Comcast has struggled in the press of recent times, so here's a small ray of sunshine in an otherwise stormy period: the company is giving poor families up to six months of free Internet and setting up an amnesty program for unpaid bills.
These features form part of Comcast's Internet Essentials program, which was actually mandated by the federal government when it acquired NBCUniversal. But until now it's come under fire for its basic $10-per-month Internet service for low-income houses proving too difficult to sign up for.
Now, presumably spurred by the fact that its Time Warner Cable takeover didn't seem to make it more friendly, it's bolstered the Essentials offering. The amnesty will relax restrictions that block those with unpaid bills from the basic Internet scheme, instead seeing "customers who have an outstanding bill that is more than one year old" eligible. (If the unpaid bills are less than a year old, though, they'll need to the settle the debt first.)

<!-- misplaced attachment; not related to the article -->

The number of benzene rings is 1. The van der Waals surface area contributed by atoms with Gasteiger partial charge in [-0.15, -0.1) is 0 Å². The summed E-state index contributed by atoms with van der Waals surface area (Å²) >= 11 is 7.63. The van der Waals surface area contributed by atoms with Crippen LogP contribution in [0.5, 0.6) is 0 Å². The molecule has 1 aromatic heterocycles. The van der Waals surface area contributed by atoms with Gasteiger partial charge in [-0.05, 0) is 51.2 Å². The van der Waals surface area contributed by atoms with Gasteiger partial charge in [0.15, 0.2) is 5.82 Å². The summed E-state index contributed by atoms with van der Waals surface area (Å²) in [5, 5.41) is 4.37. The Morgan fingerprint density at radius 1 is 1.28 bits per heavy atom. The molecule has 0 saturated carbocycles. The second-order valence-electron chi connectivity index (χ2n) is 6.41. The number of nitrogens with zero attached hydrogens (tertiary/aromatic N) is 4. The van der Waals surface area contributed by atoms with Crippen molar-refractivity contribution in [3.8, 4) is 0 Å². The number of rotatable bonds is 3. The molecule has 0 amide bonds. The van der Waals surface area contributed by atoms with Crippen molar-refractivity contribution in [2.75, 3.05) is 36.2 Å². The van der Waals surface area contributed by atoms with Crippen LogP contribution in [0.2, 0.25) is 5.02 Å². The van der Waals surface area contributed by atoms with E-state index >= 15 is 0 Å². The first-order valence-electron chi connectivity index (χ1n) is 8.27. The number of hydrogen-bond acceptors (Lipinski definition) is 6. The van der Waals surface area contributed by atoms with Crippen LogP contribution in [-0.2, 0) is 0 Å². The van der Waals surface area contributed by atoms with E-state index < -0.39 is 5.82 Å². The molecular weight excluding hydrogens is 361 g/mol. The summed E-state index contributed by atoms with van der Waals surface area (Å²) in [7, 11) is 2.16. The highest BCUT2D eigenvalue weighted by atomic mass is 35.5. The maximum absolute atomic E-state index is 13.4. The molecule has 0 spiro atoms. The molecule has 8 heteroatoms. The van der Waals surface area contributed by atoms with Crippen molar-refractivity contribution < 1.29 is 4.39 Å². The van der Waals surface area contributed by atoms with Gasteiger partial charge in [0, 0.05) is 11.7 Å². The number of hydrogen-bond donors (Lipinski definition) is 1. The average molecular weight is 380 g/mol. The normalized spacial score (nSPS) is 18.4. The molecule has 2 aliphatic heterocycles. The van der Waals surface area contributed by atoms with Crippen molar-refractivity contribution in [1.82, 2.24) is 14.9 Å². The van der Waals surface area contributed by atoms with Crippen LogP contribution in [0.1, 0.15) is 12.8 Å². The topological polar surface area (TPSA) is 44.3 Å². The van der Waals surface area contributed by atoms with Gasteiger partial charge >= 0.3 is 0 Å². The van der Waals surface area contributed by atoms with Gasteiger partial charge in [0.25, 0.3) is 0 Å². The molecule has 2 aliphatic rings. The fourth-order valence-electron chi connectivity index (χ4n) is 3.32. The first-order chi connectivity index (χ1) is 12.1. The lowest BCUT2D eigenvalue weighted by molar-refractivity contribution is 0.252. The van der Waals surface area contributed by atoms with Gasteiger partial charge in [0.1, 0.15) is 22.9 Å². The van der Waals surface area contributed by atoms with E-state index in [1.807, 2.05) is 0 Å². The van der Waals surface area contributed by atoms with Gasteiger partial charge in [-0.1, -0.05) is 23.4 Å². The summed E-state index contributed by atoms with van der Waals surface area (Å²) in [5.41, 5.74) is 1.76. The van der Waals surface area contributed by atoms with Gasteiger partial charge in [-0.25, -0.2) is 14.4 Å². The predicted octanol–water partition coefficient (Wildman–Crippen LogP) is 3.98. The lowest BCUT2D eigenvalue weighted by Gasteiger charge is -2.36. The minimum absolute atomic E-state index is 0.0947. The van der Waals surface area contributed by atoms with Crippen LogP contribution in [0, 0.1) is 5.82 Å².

In addition, those applying for the $10 service between today and September 20 will receive "up to six months of complimentary service." While the basic package only provides 5Mbps download and 1Mbps upload speeds, that's enough for a child to do their homework or for parents to do digital admin. Not bad, as back-to-school offers go. [Internet Essentials via Ars Technica]